- By Joshua Keating
Joshua Keating is associate editor at Foreign Policy and the editor of the Passport blog. He has worked as a researcher, editorial assistant, and deputy Web editor since joining the FP staff in 2007. In addition to being featured in Foreign Policy, his writing has been published by the Washington Post, Newsweek International, Radio Prague, the Center for Defense Information, and Romania's Adevarul newspaper. He has appeared as a commentator on CNN International, C-Span, ABC News, Al Jazeera, NPR, BBC radio, and others. A native of Brooklyn, New York, he studied comparative politics at Oberlin College.
Oddly, both these ledes cover the same event.
The New York Times:
BARCELONA, Spain — Voters in Catalonia delivered victory to separatist parties in a regional election on Sunday, raising the likelihood that Spain’s most powerful economic region will hold an independence referendum that Madrid has vowed to block.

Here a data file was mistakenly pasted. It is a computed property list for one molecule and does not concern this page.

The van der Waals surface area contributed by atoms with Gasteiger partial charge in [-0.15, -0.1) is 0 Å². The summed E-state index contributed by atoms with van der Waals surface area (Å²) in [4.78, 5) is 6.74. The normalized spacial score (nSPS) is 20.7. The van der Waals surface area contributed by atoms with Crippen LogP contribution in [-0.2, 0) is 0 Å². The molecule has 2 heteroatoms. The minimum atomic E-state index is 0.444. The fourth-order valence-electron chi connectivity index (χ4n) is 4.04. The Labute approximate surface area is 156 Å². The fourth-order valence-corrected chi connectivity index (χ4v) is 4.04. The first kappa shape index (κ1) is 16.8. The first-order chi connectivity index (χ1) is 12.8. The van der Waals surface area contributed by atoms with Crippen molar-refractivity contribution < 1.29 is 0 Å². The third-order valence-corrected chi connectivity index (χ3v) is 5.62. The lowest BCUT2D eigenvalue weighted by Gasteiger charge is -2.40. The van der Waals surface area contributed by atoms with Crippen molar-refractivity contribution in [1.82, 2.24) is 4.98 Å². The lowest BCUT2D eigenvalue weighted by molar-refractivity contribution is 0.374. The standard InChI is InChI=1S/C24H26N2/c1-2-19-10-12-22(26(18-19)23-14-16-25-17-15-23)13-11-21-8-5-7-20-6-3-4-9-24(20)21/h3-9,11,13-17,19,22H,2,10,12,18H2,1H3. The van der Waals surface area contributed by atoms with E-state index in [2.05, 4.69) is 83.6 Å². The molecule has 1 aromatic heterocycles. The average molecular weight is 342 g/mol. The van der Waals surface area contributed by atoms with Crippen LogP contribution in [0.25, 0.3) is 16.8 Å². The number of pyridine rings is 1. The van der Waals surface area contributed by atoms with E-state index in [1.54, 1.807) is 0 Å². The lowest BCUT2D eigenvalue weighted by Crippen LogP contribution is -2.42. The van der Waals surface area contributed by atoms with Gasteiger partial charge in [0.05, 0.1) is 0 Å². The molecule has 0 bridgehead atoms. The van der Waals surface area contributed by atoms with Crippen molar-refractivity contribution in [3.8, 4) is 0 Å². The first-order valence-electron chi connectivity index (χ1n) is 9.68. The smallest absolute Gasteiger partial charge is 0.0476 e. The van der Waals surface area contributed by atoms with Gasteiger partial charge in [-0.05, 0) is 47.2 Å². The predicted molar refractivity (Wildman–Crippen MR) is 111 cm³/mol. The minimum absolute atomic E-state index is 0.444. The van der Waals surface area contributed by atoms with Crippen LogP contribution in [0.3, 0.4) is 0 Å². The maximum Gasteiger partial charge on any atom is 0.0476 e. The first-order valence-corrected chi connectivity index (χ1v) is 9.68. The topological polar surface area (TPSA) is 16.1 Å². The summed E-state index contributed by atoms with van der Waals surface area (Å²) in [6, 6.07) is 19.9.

Separatists in Catalonia won a large majority in regional elections but a poor result for the biggest Catalan nationalist party will complicate a push for a referendum on independence from Spain.
So is the referendum now more likely or less likely?
The consensus seems to be closer to the Reuters version. Four pro-independence parties now dominate the regional parliament, but the ruling CiU party of President Artur Mas lost 12 seats. The CiU is center-right on social and economic issues, while the big gainer of the election — the Esquerra Republicana de Catalunya — favors independence from a left-wing position. The two parties have not worked well together in the past.
Spanish Prime Minister Mariano Rajoy was crowing over his rival’s humiliation yesterday, telling El Mundo, "I’ve never seen such a ruinous political operation as Mas’s." But given the overall anti-establishment mood of Catalonia’s electorate, he probably shouldn’t get too comfortable.